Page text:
Superhives came next. Crucis picked languages, messed up their work on the board and lost a couple of points for "Danishamharic". Had they got it right, they'd have scored the perfect ten, but they only got six. That's got to be four points lost. US state capitals for Prime, and they wrapped up all those in a minute. Good job they didn't have to frame their response as a question.

Hive Minds Ooh, that's a bad miss.

Which leaves us at 14-14 going into the Multihives. Prime took the lead on the first question, after the first hive, Prime led 17-16. After the second, Crucis had taken their first lead of the round, 20-19. Prime had the edge, Crucis had the edge, and it all came down to a national park in Tanzania.

Prime took the Serengetti, and the win by 23-22, and the trophy. We like the ideas behind Hive Minds, and we like how they've made the hive easy to see this year. But there's still something not quite right about this show, it doesn't kick above third gear until the closing round, and even then Fiona has an uncanny ability to puncture the tension. To be honest, and as much as we like it, we'd be surprised if Hive Minds came back for a third series.

Hive Minds For this series, Prime are champions.

This Week and Next

Release the balls! After 22 years, the Lottery Corp's draws are leaving Saturday night television. From the start of next year, the commercials will only be shown on the BBC's website.

The adverts themselves are only about ten minutes long, but are often wrapped into great game shows. Who Dares Wins, Secret Fortune, Winning Lines, all have taken breaks for lottery inserts.

What happens now? The BBC is entitled to make big money game shows. We could argue that the BBC has a duty to make big money game shows, it's a universal broadcaster and need not cede these shows to other channels.

There will be changes and opportunities. The shows won't need to have breaks (artificial or otherwise) for lottery adverts. Some of the weaker shows (cough, 5-Star Family Reunion) might well be discontinued.

Secret Fortune And can we have Secret Fortune back?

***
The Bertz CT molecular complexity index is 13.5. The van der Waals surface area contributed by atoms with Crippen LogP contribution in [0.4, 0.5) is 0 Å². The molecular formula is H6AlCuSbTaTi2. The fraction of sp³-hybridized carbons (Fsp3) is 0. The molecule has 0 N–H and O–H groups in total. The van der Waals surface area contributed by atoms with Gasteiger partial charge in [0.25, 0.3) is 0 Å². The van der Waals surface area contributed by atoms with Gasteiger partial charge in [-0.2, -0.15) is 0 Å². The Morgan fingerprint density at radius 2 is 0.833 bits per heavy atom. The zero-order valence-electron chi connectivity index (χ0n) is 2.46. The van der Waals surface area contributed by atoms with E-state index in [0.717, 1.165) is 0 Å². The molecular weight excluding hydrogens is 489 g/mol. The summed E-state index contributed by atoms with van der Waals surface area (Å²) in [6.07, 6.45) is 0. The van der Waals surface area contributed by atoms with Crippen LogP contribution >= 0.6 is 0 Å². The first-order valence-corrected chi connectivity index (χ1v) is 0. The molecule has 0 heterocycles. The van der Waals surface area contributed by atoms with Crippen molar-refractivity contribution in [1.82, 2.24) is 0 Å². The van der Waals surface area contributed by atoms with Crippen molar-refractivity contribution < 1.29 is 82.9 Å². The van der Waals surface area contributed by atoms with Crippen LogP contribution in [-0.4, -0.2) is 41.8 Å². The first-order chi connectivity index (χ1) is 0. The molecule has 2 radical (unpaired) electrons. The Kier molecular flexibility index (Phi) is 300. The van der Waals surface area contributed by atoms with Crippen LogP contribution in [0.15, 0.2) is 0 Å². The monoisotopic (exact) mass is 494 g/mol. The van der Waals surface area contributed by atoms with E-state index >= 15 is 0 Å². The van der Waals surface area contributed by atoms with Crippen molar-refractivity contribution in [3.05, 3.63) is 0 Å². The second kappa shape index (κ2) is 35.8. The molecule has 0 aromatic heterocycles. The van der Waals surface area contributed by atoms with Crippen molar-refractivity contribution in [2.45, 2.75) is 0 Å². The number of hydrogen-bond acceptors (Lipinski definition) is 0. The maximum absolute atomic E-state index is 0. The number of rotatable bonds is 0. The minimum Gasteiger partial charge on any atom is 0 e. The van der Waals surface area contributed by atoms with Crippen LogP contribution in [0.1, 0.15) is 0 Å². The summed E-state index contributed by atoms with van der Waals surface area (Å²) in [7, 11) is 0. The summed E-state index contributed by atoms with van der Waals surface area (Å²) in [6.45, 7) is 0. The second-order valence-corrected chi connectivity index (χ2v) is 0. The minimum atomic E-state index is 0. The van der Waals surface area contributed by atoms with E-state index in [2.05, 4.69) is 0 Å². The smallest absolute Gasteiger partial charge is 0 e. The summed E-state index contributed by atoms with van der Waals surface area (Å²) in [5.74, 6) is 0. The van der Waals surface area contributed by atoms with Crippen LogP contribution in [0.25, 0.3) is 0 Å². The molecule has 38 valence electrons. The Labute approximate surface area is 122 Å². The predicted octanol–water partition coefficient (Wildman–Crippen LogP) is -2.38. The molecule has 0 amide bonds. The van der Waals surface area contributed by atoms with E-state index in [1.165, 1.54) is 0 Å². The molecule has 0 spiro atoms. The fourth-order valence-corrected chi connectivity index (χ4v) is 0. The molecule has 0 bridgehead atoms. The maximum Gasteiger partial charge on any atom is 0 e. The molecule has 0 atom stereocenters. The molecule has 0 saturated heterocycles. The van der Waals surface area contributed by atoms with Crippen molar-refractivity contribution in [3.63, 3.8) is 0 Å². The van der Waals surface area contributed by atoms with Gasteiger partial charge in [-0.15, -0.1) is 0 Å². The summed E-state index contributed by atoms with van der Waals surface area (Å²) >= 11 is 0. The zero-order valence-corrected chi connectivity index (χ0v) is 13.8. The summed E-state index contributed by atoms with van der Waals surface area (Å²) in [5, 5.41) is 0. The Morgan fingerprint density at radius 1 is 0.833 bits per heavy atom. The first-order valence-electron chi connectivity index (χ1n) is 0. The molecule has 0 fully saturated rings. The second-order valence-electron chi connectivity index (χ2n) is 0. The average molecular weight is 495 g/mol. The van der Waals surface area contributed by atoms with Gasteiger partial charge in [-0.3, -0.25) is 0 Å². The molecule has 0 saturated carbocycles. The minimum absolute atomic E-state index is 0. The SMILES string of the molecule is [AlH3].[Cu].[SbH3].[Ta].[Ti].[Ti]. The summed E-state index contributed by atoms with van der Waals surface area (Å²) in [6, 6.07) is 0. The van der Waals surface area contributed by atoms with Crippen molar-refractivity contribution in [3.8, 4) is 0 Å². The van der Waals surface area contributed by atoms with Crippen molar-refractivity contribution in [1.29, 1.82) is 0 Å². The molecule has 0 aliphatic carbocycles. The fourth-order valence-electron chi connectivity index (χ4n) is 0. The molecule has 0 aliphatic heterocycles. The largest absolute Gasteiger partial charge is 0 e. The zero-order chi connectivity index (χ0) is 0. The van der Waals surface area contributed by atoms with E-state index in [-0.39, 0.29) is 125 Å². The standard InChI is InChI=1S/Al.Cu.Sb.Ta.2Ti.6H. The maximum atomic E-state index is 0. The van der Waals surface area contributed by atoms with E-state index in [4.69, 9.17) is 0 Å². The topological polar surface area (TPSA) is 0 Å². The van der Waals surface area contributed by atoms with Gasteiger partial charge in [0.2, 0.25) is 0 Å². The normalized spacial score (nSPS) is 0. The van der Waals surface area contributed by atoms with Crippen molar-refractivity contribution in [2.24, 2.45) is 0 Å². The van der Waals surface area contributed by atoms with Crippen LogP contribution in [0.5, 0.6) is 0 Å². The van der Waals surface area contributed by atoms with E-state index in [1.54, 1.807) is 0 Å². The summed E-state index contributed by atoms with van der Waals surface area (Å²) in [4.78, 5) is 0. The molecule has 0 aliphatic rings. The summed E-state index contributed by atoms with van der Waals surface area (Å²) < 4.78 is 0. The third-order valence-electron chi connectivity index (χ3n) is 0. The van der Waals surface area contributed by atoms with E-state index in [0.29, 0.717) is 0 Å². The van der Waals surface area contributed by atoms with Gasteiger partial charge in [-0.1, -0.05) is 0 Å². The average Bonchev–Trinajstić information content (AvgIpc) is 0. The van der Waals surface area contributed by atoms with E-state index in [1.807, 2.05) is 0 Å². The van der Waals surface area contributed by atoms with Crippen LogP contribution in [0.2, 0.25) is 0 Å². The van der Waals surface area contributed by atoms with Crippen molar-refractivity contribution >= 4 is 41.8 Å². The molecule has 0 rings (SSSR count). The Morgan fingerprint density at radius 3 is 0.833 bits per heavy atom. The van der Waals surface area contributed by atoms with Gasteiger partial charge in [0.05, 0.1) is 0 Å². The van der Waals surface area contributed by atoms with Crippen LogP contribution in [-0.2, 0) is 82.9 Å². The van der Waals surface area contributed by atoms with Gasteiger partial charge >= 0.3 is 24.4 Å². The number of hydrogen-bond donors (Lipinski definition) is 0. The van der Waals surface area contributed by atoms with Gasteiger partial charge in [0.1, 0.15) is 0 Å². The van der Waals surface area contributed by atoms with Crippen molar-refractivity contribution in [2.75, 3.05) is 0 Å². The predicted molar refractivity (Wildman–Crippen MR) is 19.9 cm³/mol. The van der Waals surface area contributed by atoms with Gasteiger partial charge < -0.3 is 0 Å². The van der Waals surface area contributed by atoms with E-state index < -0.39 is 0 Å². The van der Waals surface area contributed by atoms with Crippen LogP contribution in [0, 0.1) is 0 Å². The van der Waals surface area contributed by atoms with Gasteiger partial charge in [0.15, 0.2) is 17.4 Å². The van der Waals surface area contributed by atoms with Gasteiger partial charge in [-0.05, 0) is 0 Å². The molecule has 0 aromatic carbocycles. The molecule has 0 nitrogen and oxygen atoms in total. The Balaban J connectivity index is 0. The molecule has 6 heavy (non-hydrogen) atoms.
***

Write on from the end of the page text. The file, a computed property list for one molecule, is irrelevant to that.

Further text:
There's a chance for the BBC to refresh its big money shows. They won't have to run for 50 minutes, or be studio quizzes. Who knows, we might even get shows hosted by people who aren't Nick Knowles!

During its 22 years on telly, the lottery draw shows have changed many lives. Not all of them were millionaires. Some didn't even buy a ticket, as Dirty Feed explains.

How Quizzing Got Cool (BBC4) told stories from television and radio quizzes. Many quiz legends took part – Kevin Ashman, Judith Keppell, Mark Labbett, Lisa Thiel, and quiz-setter Paddy Duffy. There were plenty of archive clips, and we enjoyed the hour. We fear the documentary begged its core question – it presumed that quizzes were at one point uncool and are now cool, but never offered evidence to support this position.

195-130 on University Challenge as Emmanuel Cambridge beat SOAS. Four matches, four winning scores of 195, that's odd. SOAS had the stronger start, but Emmanuel won enough buzzer races to book their place in the last eight. The milk yield of a dairy cow is, apparently, 7717 litres per year; since this show was recorded, the yield has increased to 7912 litres. That's a lot of milk, but it'll take a herd to fill even the smallest swimming pool.

Only Connect concluded section A, with the losers' match. Verbivores and Taverners clashed, and the Connections round yielded five correct answers and seven points. A good three-point spot for the Taverners on mixed-up Harry Potter book titles, a lovely two points for Verbivores on football teams playing in colours.

Verbivores failed to scale their wall, scoring just one point (and that from the works of U2); Taverners were perfect, thanks to Skins characters. (Wow, haven't thought about that in years.) Six ahead, the Taverners still needed a few answers as the Verbivores rock this round. Two for the Taverners, but the Verbivores got seven of the last eight questions, dropping only Rod Jane and Freddy. 19-18 the final score, and the Verbivores will be back.

Mastermind heat 21 was won by Lee Holmes. 23 (3 passes) after taking the Emperor Hadrian, and – on this evidence – it's difficult to see the contender qualifying for the final. But every year, there's an easy semi-final, and he could just scrape through that.

The others scored in the teens: Robert Fenner (Damon Runyon), Abhimanyu Chatterjee (Tintin), Sally Budd (Eric Clapton).

BARB ratings in the week to 20 November.

  1. Strictly Come Dancing returns to the top – 12.25m comfortably beat Planet Earth II with 11.6m.
  2. I'm a Celebrity scored 10.85m on Monday, but fell a little as the week progressed. Losing Tuesday to football seems to have hurt. We were amongst 6.9m to see The X Factor.
  3. Pointless Celebrities was on a repeat, still got 4.2m viewers. The Chase improved to 3.5m (SD+HD, but not +1), it's clearly aided by Pointless being on interminable repeats.
  4. Good week for University Challenge, 3.3m puts it ahead of Masterchef The Professionals (3.25m). Only Connect had 2.65m.
  5. On the digital channels, 805,000 for Celebrity Extra Camp on ITV2, 350,000 for 8 Out of 10 Cats on More4 and for A League of Their Own on The Satellite Channel. CBBC's Junior Bake Off stabilised at 310,000.

A quiet week looms. The Choir finishes (BBC2, Tue), and Christmas special season begins with Celebrity Juice (ITV2, Thu).

Photo credits: Thames / Syco, Green Inc / Saltbeef, Wild Rover